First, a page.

The Baltimore County Council is expected to vote tonight to phase out the county’s storm water management fee by July 2017. But the repeal of the so-called “rain tax” is proving to be a politically bumpy ride.
The Council’s move puts it at odds with County Executive Kevin Kamenetz, who wants to keep the fee so the county has a designated funding source for storm water projects.
Council Chair Cathy Bevins says the administration retaliated against her and other council members by threatening to take away storm water projects already on the books. In her case, it was 48 trees that were to be planted in her district.
"Well, you’re not doing that to me," Bevins says. "First off, this was funded in the budget that we, the County Council, voted on. How can you take away projects that have already been funded?"
Don Mohler, Kamenetz’s chief of staff, says this was the case of an administration official getting angry and going overboard. Mohler says Kamenetz has assured Bevins the trees will be planted.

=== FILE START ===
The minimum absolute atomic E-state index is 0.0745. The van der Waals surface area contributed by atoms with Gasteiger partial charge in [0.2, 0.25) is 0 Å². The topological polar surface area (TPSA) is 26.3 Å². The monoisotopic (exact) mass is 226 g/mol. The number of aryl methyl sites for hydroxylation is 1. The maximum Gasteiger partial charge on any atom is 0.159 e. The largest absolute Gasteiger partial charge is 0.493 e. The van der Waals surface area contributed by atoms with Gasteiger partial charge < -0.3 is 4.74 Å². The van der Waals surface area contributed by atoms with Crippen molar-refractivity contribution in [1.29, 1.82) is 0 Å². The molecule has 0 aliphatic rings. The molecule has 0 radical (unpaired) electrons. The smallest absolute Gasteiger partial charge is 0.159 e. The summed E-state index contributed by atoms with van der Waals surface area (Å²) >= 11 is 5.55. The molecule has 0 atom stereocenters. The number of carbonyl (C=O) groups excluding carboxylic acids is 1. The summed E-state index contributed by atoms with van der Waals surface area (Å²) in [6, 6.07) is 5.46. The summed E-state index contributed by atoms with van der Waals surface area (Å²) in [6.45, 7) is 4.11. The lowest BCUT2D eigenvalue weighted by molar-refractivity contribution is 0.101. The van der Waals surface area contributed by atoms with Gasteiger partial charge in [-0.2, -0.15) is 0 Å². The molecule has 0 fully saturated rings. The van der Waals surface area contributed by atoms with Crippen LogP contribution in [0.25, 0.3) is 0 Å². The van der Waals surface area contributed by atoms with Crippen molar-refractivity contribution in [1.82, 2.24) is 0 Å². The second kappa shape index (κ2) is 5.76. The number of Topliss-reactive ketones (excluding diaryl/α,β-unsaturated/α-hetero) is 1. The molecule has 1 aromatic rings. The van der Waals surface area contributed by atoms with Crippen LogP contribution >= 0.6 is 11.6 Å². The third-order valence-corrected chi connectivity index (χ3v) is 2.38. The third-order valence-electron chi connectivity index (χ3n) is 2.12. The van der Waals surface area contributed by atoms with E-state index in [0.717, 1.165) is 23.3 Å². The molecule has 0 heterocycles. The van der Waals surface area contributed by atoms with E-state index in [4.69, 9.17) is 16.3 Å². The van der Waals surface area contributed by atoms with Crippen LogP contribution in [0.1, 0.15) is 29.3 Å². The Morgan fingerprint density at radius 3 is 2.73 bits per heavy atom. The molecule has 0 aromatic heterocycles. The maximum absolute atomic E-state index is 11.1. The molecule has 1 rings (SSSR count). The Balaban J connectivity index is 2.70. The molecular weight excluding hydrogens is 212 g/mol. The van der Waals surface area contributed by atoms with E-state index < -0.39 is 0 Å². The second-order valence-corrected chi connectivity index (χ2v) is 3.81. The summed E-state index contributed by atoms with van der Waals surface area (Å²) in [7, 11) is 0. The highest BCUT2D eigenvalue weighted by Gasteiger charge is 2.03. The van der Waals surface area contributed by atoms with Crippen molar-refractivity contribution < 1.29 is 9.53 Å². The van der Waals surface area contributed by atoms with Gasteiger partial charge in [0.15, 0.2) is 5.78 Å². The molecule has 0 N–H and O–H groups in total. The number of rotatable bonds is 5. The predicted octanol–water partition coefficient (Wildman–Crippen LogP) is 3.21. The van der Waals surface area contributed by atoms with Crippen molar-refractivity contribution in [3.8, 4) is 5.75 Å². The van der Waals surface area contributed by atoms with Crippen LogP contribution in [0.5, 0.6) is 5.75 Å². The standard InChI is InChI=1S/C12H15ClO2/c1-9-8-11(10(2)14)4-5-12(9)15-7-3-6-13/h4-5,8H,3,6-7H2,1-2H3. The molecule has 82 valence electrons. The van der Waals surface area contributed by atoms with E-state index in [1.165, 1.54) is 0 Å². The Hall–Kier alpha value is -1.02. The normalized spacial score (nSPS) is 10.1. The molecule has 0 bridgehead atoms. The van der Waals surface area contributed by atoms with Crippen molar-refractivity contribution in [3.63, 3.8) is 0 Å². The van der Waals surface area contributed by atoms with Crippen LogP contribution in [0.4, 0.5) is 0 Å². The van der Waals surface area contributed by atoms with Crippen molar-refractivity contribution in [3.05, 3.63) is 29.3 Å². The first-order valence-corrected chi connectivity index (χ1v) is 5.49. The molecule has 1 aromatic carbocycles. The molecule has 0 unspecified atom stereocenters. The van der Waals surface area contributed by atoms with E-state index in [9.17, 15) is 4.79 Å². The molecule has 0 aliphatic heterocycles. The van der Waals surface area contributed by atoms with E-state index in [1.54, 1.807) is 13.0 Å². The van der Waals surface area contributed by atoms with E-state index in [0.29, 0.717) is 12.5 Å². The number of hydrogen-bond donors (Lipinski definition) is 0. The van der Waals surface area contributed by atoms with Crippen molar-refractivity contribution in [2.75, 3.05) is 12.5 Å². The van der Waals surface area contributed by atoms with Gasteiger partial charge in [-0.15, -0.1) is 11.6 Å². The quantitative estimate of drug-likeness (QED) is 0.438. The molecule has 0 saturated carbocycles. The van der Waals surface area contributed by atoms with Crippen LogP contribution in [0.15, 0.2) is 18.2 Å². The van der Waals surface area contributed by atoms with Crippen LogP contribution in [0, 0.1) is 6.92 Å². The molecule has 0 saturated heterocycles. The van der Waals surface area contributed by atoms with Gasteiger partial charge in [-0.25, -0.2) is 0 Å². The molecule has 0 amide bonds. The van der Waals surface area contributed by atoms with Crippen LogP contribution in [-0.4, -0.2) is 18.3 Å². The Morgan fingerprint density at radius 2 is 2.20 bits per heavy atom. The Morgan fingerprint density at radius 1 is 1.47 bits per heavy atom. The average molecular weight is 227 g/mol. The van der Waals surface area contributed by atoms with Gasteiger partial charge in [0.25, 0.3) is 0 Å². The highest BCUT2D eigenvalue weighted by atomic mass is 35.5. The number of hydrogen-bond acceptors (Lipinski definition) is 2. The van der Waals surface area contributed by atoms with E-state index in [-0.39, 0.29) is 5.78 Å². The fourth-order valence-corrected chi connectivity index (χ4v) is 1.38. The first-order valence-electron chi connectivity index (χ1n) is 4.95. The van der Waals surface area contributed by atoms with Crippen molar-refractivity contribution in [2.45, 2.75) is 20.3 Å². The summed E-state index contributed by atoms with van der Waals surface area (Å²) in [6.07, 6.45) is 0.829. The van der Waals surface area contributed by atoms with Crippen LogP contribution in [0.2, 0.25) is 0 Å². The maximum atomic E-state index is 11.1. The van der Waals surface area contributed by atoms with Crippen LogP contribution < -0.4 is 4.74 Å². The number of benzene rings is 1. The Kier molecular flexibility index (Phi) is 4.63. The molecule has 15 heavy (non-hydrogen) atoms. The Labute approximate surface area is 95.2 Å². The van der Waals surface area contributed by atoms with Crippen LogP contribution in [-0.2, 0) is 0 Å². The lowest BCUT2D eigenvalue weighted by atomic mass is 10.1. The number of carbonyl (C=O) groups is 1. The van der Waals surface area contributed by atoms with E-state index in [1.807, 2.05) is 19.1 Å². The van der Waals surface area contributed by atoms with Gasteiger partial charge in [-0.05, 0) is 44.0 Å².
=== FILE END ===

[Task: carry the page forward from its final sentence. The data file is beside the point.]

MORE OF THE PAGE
Kamenetz says he is committed to fully funding projects that control storm water runoff into the Chesapeake Bay. And even if he wasn’t, the county is under a federal mandate to do so. So the 16 million dollars the fee raises annually will have to come from somewhere else in the county budget.
In fact, state law requires the county to explain how it intends to pay for storm water projects if it doesn’t have the fee. But this gets a little tricky. Although the Council is repealing the so-called rain tax, it’s up to Kamenetz to figure out how to make up the money.
Elaine Lutz with the Chesapeake Bay Foundation says that should happen before the council repeals the fee. But it won’t.
"They kind of point a finger at the County Executive’s office and the County Executive’s office points a finger back," Lutz says. "Unfortunately… environmental priorities and issues get caught up in the political fray." Chief of staff Mohler says the state will get the plan by next July, when it’s due.
The Council’s vote tonight to phase out the fee is expected to be unanimous, making it veto proof.